The Burmese Teahouse Culture

One of my favourite dining experiences in Myanmar is visiting teahouses, I’ve found myself attracted to these little shops with tiring stools serving up thick milk tea prepared with tonnes of condensed milk. I’m a sucker for condensed milk so it’s no wonder this appeals so much to me. Otherwise, I always take my tea black sans sugar. Apart from serving overly sweet caffeinated drinks, tea houses in Myanmar also always come with delicious snacks, though sometimes I question the freshness of it.

In my 2 weeks of teahouse hopping, I’ve noticed some etiquettes that one should stick by, especially being a foreigner and not accustomed to the local culture.

1. The food on the table is always served to you even though you didn’t order it. But it’s simple — What you take, you pay. The plates are also for serving/sharing, so if you’re going to chew up one half of a samosa, don’t be gross and put it back on that same plate unless you intend on finishing all 3 pieces.

2. The hot tea kettle serving weak Chinese/green tea is always complimentary. It seems to be the equivalent of iced water in restaurants

3. Observe what the locals eat if you don’t want to make a bad choice in ordering. If everyone is slurping a bowl of mohinga, follow suit. Add lemon/coriander/chilli to your liking.

4. People don’t seem to hang around too long at tea-houses, especially in the mornings. They leave when they’re done in the morning, and relax over long conversations in the late afternoon. Your plates and dishes will not be cleared for the next hour if you’re going to sit there. If it gets crowded and other people join the table, be sure to put your finished bowls & plates near to you so that the servers don’t get confused as your table buddies get the bill for their breakfast. Only when you call for the bill, that’s when they look at your empty plates and calculate how much it amounts up to.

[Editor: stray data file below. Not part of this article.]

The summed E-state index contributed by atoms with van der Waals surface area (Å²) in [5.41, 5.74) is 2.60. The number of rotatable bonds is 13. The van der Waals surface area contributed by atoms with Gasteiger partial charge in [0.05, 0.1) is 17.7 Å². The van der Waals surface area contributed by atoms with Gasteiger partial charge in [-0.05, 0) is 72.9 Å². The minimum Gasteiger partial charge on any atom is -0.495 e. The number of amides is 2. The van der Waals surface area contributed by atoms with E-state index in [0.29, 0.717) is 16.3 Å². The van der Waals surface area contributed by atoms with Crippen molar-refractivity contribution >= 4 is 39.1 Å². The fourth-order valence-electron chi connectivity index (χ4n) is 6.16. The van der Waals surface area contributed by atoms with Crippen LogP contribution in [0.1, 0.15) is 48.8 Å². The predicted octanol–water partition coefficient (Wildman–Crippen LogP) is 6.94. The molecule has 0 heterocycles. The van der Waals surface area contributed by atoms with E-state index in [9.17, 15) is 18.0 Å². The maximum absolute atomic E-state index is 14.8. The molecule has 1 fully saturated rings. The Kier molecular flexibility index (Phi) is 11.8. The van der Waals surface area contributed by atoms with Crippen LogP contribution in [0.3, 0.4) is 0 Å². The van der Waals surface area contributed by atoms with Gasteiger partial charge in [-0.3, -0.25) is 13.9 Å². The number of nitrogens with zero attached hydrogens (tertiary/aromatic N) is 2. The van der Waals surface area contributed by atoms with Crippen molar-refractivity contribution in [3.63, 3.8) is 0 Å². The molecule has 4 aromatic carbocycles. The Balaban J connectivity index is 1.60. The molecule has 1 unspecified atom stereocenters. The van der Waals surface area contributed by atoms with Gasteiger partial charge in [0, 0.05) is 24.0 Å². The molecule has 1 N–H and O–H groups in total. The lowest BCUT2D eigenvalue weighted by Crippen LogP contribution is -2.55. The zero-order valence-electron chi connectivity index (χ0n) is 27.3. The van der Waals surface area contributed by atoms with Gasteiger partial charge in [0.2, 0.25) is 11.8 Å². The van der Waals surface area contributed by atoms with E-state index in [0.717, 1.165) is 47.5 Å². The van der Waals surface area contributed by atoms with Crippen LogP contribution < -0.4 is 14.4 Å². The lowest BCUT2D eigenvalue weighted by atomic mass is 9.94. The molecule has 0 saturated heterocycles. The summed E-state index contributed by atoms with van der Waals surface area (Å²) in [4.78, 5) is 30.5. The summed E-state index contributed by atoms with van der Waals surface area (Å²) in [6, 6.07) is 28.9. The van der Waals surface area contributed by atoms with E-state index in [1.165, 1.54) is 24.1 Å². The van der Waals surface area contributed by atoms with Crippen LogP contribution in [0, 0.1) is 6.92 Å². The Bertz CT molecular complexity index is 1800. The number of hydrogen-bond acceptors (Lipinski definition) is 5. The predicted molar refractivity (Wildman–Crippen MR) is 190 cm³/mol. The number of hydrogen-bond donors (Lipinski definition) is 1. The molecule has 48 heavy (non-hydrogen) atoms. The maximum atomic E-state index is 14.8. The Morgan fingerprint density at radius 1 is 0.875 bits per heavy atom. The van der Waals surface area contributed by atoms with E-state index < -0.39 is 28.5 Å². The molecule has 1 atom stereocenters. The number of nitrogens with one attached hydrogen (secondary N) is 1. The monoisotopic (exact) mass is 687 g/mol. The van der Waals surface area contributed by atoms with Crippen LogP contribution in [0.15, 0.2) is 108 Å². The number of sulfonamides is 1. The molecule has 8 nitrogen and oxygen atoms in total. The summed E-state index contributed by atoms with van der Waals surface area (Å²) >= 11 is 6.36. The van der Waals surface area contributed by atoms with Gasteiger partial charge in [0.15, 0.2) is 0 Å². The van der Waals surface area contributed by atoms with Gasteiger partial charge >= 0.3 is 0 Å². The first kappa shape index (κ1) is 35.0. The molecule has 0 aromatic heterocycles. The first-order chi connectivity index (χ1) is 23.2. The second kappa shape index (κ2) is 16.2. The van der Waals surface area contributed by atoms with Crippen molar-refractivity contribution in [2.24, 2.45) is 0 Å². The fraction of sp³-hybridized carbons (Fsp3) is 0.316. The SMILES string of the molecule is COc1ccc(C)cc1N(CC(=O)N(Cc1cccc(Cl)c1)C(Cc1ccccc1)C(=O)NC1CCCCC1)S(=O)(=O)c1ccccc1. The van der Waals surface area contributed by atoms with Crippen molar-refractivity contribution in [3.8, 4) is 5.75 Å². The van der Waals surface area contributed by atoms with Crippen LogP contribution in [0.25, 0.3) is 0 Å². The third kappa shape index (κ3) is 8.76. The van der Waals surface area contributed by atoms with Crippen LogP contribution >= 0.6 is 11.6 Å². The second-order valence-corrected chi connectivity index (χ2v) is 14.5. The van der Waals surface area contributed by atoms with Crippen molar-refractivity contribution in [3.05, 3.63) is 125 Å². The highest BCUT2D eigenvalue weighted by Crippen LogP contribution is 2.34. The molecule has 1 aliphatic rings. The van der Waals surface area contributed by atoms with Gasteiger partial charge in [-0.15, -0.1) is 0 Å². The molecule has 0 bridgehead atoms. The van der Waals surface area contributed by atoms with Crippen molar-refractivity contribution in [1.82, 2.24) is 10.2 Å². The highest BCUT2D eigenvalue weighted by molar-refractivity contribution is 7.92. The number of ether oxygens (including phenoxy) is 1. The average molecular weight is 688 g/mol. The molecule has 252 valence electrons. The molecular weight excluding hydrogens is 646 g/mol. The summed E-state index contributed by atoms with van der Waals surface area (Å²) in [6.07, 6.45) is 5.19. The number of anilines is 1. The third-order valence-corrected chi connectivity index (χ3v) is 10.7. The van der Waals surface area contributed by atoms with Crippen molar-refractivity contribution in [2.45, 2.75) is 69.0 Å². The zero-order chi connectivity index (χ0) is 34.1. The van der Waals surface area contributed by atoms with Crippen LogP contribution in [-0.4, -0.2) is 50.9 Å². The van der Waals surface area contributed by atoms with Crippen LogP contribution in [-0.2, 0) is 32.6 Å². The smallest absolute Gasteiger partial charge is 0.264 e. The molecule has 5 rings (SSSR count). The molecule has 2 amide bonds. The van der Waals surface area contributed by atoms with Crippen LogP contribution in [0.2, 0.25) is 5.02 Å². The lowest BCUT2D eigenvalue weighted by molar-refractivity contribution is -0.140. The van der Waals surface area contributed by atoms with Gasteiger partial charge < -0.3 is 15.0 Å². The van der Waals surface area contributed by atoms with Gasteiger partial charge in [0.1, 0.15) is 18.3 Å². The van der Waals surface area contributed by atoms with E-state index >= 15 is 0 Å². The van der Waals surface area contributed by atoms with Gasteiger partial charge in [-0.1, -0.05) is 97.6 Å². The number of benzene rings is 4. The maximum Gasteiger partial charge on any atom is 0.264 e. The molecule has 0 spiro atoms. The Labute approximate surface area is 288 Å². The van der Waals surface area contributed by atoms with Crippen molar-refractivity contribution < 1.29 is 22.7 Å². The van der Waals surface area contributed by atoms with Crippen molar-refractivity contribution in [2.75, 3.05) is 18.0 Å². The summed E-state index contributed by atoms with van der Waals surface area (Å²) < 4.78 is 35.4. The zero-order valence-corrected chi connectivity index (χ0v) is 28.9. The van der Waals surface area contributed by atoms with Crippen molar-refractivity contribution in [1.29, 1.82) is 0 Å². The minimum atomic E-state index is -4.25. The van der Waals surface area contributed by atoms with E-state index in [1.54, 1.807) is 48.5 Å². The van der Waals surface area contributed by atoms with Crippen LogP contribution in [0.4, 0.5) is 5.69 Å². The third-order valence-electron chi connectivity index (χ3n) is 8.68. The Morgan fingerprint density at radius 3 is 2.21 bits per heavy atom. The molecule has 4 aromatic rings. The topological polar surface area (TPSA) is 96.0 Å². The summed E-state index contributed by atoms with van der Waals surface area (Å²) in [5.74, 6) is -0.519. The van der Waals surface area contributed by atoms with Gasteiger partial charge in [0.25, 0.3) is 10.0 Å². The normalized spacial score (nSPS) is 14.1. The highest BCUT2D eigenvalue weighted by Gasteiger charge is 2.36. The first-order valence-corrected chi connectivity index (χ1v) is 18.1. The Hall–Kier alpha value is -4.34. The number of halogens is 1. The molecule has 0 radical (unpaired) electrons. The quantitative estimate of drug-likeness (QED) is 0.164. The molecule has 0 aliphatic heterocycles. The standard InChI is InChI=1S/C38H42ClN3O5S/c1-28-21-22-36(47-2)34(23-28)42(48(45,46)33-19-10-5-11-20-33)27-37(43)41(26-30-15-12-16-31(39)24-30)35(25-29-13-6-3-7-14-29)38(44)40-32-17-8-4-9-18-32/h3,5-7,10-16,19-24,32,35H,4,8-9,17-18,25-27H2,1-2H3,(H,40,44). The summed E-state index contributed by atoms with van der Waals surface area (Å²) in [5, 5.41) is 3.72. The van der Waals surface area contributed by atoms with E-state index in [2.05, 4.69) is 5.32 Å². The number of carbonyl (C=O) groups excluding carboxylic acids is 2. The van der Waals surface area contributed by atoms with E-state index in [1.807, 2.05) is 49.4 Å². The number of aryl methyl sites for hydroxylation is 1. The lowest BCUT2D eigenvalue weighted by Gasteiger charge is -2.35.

5. No matter how many times you look at that tasty samosa and pray that it will be crispy as you pick it up, it wouldn’t be. 90% of the time it would be served cold and slightly soggy. Unless you show up early in the morning as the teahouse opens, you will never get hot fried snacks. Also the food snacks tend to run out at popular teahouses, sometimes as early as 730am. I guess what they say about the early bird catching the worm is true!

6. A good teahouse is one that serves you thick real tea/coffee. Not 3-in-1 mixes or masked with too much condensed milk to make it taste think. When you have been to enough teahouses and tried many cups of the same drinks, you’ll understand what I mean.


Wanderer of lands, searcher of souls. Last seen tree hugging and running wild into the mountains. Might have eaten all the ice cream in the tub.

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